From School Library Journal
This title accomplishes what it sets out to do, with ideas and perspectives on why boys aren't as involved in reading as girls, and what we as professionals can do to help change the trend. Sullivan begins by giving background information, statistics, and external influences that perpetuate the view that reading is somehow just for girls. He then gives some program ideas, but more importantly he suggests ways to change librarians' perspective in order to appeal to boys. The setting is more focused on the public library, but the ideas are important and useful in any situation. The writing is engaging and well researched, with footnotes at the end of each chapter. We've all read articles and studies lamenting the loss of boys in the library, and this book is a practical look at ways to try and change that.Saleena L. Davidson, South Brunswick Public Library, Monmouth Junction, NJ
Copyright 2003 Reed Business Information, Inc.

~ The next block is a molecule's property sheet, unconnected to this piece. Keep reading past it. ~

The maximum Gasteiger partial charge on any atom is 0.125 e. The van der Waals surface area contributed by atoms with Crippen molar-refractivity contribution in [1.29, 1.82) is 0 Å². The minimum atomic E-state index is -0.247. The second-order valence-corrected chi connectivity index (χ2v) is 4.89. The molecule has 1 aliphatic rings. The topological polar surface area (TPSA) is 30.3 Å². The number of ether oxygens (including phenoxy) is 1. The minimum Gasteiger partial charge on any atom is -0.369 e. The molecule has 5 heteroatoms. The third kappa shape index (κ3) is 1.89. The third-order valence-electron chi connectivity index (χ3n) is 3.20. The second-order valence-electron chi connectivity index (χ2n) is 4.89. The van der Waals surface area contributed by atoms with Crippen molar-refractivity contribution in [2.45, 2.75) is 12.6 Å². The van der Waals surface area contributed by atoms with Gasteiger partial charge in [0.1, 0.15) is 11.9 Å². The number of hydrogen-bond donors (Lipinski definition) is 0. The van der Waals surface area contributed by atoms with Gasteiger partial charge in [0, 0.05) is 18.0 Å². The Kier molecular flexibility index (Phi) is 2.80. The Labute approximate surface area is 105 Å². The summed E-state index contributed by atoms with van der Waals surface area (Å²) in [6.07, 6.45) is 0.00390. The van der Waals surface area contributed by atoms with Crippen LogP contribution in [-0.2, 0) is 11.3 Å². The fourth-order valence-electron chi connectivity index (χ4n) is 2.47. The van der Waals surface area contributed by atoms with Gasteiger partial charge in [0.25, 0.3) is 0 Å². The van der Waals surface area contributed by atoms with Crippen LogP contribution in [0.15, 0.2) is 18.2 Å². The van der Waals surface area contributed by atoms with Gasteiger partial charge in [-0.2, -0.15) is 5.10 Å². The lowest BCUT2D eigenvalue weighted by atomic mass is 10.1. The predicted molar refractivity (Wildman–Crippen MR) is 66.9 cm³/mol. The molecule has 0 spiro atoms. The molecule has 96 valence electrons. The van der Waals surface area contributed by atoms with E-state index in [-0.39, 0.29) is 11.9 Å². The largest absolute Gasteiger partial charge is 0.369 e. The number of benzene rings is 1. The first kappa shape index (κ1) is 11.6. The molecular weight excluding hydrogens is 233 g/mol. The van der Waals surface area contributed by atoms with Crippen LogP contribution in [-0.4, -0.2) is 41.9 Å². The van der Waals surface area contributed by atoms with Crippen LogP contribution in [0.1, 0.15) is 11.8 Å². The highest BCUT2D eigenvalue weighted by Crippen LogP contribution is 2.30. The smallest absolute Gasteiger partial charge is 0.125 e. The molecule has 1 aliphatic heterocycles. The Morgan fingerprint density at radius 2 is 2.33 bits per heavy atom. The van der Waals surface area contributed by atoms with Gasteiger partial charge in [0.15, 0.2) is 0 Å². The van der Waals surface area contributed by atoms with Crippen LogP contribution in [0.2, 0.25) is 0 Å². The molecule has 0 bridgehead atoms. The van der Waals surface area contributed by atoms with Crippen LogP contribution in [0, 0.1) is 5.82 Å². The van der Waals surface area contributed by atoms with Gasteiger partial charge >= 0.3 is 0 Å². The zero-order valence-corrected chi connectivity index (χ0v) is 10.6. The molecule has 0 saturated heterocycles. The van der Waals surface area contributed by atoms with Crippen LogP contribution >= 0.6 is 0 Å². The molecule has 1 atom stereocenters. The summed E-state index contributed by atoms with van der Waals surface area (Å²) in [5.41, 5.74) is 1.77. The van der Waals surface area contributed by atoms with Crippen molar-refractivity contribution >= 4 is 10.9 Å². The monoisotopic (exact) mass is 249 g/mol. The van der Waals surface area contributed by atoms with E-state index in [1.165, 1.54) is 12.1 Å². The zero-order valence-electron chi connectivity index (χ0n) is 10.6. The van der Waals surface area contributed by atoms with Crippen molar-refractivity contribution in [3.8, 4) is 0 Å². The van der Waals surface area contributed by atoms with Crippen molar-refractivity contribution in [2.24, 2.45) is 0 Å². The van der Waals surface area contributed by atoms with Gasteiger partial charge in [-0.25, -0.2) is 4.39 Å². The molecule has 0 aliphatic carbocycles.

Statistics show that boys do not read as much as girls. Given the importance of reading in developing vocabulary, self-expression, and higher-level thinking skills, it is essential to get boys engaged with books. In this brief, highly readable treatise, author Sullivan outlines both the tenets of successful programming for boys in the tweens--ages 8 to 12--and methods that can be used to put theory into practice. Covering genres that appeal to boys, the power of reading-related games, sports-themed library programming, and a well-run chess program, this compendium of ideas and recommendations will help both school and public librarians reach their young male constituents. The combination of practical programming recommendations and philosophical and statistical background makes for potent advocacy. RBBCopyright © American Library Association. All rights reserved